So can we assume that wherever the future is implied by a specific time (like "next year", "when I visit you", "in 2027"), Dutch uses the present tense for the verb?
Doesn't English also accept present tense when there is an adverbial indication of future?
Yes, informally, we say things such as, "I travel to Mongolia next month" and "He is 100 next birthday".
I find it is better to avoid informal English. Sometimes Duolingo accepts it, but sometimes it doesn't.
This is quirky in English. I might say, "I see you again next week," in the narrow context of reminding someone of our next appointment together, but if I'm talking to a friend or acquaintance in some general sense, I would use some future tense of the verb: "I will see you again next week."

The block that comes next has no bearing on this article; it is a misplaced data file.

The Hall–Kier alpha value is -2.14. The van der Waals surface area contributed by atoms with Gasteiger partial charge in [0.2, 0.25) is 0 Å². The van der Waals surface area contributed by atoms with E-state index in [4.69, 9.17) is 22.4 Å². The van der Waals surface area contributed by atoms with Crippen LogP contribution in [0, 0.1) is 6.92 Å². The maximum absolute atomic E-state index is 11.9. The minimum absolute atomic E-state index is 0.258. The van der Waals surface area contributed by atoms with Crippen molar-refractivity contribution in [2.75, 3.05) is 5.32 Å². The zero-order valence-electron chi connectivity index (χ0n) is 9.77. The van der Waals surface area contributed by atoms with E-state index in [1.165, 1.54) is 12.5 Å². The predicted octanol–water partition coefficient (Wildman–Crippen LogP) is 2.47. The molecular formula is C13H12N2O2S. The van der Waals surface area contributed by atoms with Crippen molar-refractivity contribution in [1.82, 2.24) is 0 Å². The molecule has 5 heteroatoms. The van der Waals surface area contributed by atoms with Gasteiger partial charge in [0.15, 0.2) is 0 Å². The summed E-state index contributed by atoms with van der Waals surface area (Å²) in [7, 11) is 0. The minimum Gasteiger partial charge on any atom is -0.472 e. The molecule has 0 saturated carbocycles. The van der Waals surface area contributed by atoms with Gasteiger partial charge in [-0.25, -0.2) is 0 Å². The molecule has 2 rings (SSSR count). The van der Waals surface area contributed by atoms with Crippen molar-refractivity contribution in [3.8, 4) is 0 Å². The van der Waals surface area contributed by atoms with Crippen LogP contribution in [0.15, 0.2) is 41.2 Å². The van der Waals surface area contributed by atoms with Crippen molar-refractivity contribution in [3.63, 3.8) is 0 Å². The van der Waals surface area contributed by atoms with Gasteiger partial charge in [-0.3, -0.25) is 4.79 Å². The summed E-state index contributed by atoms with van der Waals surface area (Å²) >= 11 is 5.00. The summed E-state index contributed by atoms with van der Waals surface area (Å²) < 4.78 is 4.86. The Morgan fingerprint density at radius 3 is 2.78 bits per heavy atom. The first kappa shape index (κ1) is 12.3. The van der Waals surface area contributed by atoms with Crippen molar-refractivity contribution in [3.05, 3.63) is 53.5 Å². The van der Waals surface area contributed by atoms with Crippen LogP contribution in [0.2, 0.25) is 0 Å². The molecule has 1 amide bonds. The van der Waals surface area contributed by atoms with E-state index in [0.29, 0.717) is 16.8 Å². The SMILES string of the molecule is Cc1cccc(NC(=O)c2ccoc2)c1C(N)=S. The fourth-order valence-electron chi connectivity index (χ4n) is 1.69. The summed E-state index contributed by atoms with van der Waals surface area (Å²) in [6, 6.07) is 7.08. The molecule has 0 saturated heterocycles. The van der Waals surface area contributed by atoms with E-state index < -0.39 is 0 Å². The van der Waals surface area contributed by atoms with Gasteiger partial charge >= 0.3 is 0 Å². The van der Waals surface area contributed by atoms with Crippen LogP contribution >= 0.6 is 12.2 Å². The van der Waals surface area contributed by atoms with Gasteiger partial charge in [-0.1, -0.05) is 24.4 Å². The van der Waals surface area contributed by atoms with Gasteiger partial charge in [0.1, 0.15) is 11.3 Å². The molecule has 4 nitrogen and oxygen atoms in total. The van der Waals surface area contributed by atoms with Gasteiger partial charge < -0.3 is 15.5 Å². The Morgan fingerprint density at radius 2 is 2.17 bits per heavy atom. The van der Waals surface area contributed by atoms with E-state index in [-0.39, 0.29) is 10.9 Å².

Well, I am all for as much learning as possible. But here the focus should be on Dutch. The acceptance of present tense in these settings is by no means rude or slang. I would in fact argue that - as quite a number of European languages fully accept it already - it is well on its way into formal English as no language is static.